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Northwestern's ROSALIND water testing platform. Photo courtesy of Northwestern University

A new platform uses synthetic biology to quickly identify contaminants in a single drop of water.

Why it matters: Water pollution is a major health risk, especially for poor and minority communities. Technology that can cheaply screen water supplies for contaminants like lead could help anyone easily determine if their water is safe.

How it works: Bacteria in water are capable of sensing potentially toxic contaminants using molecular "taste buds." The new technology platform, detailed in a study authored by scientists at Northwestern University, uses synthetic biology techniques to remove the taste buds and rewire them to produce a visual signal.

  • The reprogrammed taste buds are freeze-dried — "like you're making astronaut ice cream" says Northwestern's Julius Lucks, lead author of the study — and placed in test tubes.
  • Adding water to the test tube and flicking it causes the buds to glow in the presence of a contaminant, similar to how an at-home pregnancy test changes color based on its result.
  • Right now the platform can detect 17 contaminants, including lead and copper, though Lucks is confident scientists will be able to engineer new bacteria capable of detecting a wider range of contaminants, including human-made ones.

The big picture: The presence of lead and other contaminants in water remains a major problem, especially for the poor. A study published on Monday found children in homes relying on private well water were 25% more likely to have elevated blood levels than children who use community water.

  • Lucks and his colleagues did some initial testing of the platform in Paradise, the California town destroyed by wildfires in 2018. They found traces of toxic metals in the town's water that had resulted from cars melting in the intense heat.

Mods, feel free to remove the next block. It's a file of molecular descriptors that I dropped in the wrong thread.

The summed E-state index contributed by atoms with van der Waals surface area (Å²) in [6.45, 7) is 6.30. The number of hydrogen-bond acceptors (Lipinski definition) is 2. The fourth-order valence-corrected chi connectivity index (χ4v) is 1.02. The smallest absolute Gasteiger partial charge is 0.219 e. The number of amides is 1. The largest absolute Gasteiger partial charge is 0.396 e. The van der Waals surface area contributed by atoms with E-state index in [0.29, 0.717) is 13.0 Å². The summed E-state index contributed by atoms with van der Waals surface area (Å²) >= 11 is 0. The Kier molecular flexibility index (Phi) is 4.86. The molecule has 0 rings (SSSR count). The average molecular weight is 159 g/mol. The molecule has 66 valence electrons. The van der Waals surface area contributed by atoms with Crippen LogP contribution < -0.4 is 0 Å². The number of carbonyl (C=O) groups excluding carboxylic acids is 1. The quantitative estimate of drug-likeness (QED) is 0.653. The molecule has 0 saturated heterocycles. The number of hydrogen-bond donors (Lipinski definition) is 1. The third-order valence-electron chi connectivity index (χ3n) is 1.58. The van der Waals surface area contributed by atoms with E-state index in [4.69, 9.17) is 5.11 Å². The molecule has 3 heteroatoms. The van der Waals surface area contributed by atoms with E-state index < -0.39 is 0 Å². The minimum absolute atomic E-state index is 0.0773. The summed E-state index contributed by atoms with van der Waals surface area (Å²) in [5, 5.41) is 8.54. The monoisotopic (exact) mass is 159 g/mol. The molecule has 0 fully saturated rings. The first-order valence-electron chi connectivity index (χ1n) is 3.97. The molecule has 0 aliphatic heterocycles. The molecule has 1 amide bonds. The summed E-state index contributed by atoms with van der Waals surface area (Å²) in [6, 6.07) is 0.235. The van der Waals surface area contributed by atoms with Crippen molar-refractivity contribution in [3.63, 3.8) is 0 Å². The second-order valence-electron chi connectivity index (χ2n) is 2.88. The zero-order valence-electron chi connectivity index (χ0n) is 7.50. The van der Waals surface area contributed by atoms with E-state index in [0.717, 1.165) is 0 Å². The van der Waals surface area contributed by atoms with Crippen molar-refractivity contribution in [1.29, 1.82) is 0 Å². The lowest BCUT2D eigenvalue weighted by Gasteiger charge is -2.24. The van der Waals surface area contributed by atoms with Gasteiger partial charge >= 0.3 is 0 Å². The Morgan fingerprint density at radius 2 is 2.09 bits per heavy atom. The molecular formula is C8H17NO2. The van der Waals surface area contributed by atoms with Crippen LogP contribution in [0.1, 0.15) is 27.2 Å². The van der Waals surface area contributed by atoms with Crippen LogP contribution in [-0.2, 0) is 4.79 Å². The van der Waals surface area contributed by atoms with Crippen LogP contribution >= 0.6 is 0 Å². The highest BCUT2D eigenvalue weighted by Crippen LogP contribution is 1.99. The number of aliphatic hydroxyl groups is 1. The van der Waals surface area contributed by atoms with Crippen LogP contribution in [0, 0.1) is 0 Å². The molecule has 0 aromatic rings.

• "With water quality crises like Paradise and Flint, we knew this test could have a major impact if it worked," says Lucks.

Go deeper

IG report: FEMA struggled to send food, water to Puerto Rico after Hurricane Maria

People wait on line for free food and health supplies passed out by the nonprofit Lets Give on Dec. 19, 2017 in Utuado, Puerto Rico. Photo: Mario Tama/Getty Images

FEMA lost track of nearly $257 million worth of supplies — 98% of which was food and water — meant to help Puerto Rico recover from Hurricanes Maria and Irma, the agency's inspector general found in a report published Thursday.

Why it matters: Hurricane Maria, a Category 5 hurricane, was the worst natural disaster to hit the island, and resulted in an estimated 3,000 deaths just two weeks after Hurricane Irma skirted the island and left over 1 million residents without power.

Woman who allegedly stole laptop from Pelosi's office to sell to Russia is arrested

Photo: FBI

A woman accused of breaching the Capitol and planning to sell to Russia a laptop or hard drive she allegedly stole from Speaker Nancy Pelosi's office was arrested in Pennsylvania's Middle District Monday, the Department of Justice said.

Driving the news: Riley June Williams, 22, is charged with illegally entering the Capitol as well as violent entry and disorderly conduct. She has not been charged over the laptop allegation and the case remains under investigation, per the DOJ.

Biden will reverse Trump's attempt to lift COVID-related travel restrictions

Photo: Tasos Katopodis via Getty

The incoming Biden administration will reverse President Trump's last-minute order to lift COVID-19 related travel restrictions, Jen Psaki, the incoming White House press secretary, tweeted.

Why it matters: President Trump ordered entry bans lifted for travelers from the U.K., Ireland, Brazil and much of Europe to go into effect Jan. 26, but the Biden administration will "strengthen public health measures around international travel in order to further mitigate the spread of COVID-19," Jen Psaki said. Biden will be inaugurated on Wednesday, Jan. 20 and Trump will no longer be president by the time the order is set to go into effect.